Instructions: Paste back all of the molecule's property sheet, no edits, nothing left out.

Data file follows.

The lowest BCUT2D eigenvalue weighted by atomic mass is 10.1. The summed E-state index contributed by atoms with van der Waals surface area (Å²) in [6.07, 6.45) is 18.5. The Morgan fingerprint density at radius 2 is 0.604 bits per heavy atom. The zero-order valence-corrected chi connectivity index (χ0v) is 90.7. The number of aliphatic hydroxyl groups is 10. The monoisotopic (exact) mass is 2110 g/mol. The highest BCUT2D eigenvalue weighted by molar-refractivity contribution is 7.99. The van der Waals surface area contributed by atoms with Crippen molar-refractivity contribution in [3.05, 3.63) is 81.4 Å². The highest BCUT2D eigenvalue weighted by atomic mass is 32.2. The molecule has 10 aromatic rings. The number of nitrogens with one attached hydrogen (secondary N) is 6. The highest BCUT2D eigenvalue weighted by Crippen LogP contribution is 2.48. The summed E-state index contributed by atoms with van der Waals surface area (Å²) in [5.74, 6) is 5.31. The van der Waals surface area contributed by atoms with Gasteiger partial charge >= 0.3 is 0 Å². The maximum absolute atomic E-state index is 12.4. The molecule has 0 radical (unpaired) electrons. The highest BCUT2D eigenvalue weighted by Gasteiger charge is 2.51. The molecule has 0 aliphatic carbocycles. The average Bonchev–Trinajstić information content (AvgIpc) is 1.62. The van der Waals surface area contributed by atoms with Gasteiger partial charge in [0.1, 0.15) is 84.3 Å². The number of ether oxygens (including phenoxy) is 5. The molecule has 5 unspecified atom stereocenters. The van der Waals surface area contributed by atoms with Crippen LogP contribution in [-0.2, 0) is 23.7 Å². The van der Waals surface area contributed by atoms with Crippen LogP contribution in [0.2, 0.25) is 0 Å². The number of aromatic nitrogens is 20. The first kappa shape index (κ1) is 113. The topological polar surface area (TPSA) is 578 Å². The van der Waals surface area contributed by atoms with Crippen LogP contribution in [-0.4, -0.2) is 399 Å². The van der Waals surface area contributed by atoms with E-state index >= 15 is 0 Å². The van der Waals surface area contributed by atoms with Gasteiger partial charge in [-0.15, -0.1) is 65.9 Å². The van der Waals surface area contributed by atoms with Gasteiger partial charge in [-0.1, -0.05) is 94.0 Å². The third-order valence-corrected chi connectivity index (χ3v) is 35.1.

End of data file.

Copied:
The lowest BCUT2D eigenvalue weighted by atomic mass is 10.1. The summed E-state index contributed by atoms with van der Waals surface area (Å²) in [6.07, 6.45) is 18.5. The Morgan fingerprint density at radius 2 is 0.604 bits per heavy atom. The zero-order valence-corrected chi connectivity index (χ0v) is 90.7. The number of aliphatic hydroxyl groups is 10. The monoisotopic (exact) mass is 2110 g/mol. The highest BCUT2D eigenvalue weighted by molar-refractivity contribution is 7.99. The van der Waals surface area contributed by atoms with Crippen molar-refractivity contribution in [3.05, 3.63) is 81.4 Å². The highest BCUT2D eigenvalue weighted by atomic mass is 32.2. The molecule has 10 aromatic rings. The number of nitrogens with one attached hydrogen (secondary N) is 6. The highest BCUT2D eigenvalue weighted by Crippen LogP contribution is 2.48. The summed E-state index contributed by atoms with van der Waals surface area (Å²) in [5.74, 6) is 5.31. The van der Waals surface area contributed by atoms with Gasteiger partial charge >= 0.3 is 0 Å². The maximum absolute atomic E-state index is 12.4. The molecule has 0 radical (unpaired) electrons. The highest BCUT2D eigenvalue weighted by Gasteiger charge is 2.51. The molecule has 0 aliphatic carbocycles. The average Bonchev–Trinajstić information content (AvgIpc) is 1.62. The van der Waals surface area contributed by atoms with Gasteiger partial charge in [0.1, 0.15) is 84.3 Å². The number of ether oxygens (including phenoxy) is 5. The molecule has 5 unspecified atom stereocenters. The van der Waals surface area contributed by atoms with Crippen LogP contribution in [-0.2, 0) is 23.7 Å². The van der Waals surface area contributed by atoms with Crippen LogP contribution in [0.2, 0.25) is 0 Å². The number of aromatic nitrogens is 20. The first kappa shape index (κ1) is 113. The topological polar surface area (TPSA) is 578 Å². The van der Waals surface area contributed by atoms with Crippen LogP contribution in [-0.4, -0.2) is 399 Å². The van der Waals surface area contributed by atoms with E-state index >= 15 is 0 Å². The van der Waals surface area contributed by atoms with Gasteiger partial charge in [-0.15, -0.1) is 65.9 Å². The van der Waals surface area contributed by atoms with Gasteiger partial charge in [-0.1, -0.05) is 94.0 Å². The third-order valence-corrected chi connectivity index (χ3v) is 35.1.